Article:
A judge has ordered New York City’s Administration for Children’s Services to pay for sex reassignment surgery for a 20-year-old man in foster care, overruling the agency’s refusal. Manhattan Supreme Court Justice Peter Moulton said the agency failed to follow its own internal procedures when considering D.F.’s application for procedures costing about $46,000 to conform his appearance with a “female gender identity.”
Noting D.F.’s “almost certain inability” to pay for the procedures once aging out of foster care, Moulton later added, “Payment by ACS for necessary medical procedures may be a transgender youth’s only chance to achieve congruence between her gender identity and her physical appearance.”
Under ACS guidelines for the payment of medically necessary treatments not covered by Medicaid, the foster care agency first determines if there are other sources for payment and then submits paperwork from medical professionals about the need for the treatment or procedure. The application goes to the ACS Health Review Committee, which makes recommendations to the deputy ACS commissioner, who has final say on the application. ACS guidelines said applications for matters connected to a transgender person’s treatment shall be made in accordance with standards set by the World Professional Association for Transgender Health.
In May 2012, D.F.’s group home submitted a request ACS pay for D.F.’s breast augmentation, tracheal shaving and laser hair removal. Included in the application were letters from psychiatrists at the group home and clinic who said the procedures were necessary. The committee approved D.F.’s application even while noting her repeated absences. But Deputy Commissioner Benita Miller denied the application, pointing to D.F.’s absences and her failure to receive “ongoing psychiatric care.”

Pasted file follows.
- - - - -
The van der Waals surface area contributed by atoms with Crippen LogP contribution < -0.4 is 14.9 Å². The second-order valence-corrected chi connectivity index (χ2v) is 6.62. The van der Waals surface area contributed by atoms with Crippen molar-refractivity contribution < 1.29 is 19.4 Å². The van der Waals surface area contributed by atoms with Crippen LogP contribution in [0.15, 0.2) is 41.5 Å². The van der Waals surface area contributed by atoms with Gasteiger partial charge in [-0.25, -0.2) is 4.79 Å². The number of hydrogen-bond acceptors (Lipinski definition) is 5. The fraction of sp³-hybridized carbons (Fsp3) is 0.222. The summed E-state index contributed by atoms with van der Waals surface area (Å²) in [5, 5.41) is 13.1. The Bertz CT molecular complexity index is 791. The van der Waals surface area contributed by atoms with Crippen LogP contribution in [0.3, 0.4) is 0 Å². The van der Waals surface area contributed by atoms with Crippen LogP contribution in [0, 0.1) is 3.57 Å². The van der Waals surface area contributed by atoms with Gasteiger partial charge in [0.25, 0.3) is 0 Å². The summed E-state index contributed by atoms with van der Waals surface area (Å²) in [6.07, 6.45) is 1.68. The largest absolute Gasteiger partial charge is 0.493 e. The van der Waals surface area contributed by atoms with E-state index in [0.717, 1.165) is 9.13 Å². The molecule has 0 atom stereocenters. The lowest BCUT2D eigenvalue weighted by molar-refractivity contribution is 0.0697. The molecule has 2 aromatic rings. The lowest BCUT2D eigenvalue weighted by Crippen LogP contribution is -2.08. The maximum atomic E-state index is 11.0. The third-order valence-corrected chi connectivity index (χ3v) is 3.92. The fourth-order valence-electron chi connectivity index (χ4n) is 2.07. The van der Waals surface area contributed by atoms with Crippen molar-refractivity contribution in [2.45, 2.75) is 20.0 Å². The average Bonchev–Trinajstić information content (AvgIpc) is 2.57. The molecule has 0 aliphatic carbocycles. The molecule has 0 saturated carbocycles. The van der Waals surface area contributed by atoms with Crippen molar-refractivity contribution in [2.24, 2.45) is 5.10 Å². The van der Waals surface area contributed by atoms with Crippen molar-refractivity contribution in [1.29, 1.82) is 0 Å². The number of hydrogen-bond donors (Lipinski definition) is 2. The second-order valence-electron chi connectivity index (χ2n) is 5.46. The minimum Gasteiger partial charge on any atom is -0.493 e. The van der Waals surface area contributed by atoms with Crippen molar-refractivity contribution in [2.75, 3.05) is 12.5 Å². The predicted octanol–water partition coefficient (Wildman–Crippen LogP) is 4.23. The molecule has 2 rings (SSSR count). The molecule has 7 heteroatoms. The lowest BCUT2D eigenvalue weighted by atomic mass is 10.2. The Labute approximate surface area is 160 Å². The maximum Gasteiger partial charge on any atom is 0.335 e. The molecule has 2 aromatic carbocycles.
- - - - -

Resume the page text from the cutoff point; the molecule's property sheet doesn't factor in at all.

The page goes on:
D.F. tried again about a year later with an application for a wider range of procedures, including full sexual reassignment. Her psychiatrists submitted new letters in support. ACS’ committee did not review the second application. Instead, ACS consulted Dr. John Steever, an assistant professor of pediatrics and adolescent medicine at the Icahn School of Medicine at Mount Sinai, who has a longtime focus on health matters for youths like D.F. In court papers, the city said the committee did not review the second application because it had been sent soon after the first denial and basically repeated the first application, but with requests for two more procedures.
In any event, Steever reviewed D.F.’s records but did not meet with her. He said it was best to hold off on the procedures “at this time” until she could heed follow up care directions, noting her “poor adherence to ACS recommendations and programs.”
Failure to follow post-operative protocols could make for consequences like infection, unnecessary scarring, urinary problems and sexual sensation problems, said Steever. Moreover, the procedures were not needed to address emergencies, he said.
Miller relied on Steever to deny D.F.’s second application and D.F. sued to void the second bid’s denial.
In his ruling, Moulton said a denial based on an individual’s possible non-adherence with post-operative care had “facial validity.” But medical professionals who knew of D.F.’s absences still said surgery was needed and did not question her willingness to stick with post-operative care. The judge said D.F.’s medical records revealed her “commitment and maturity in dealing with her health care, both trans-related and non-trans-related.” Among other things, she consistently followed hormone therapy directions and tested negative for sexually-transmitted diseases and HIV, he said.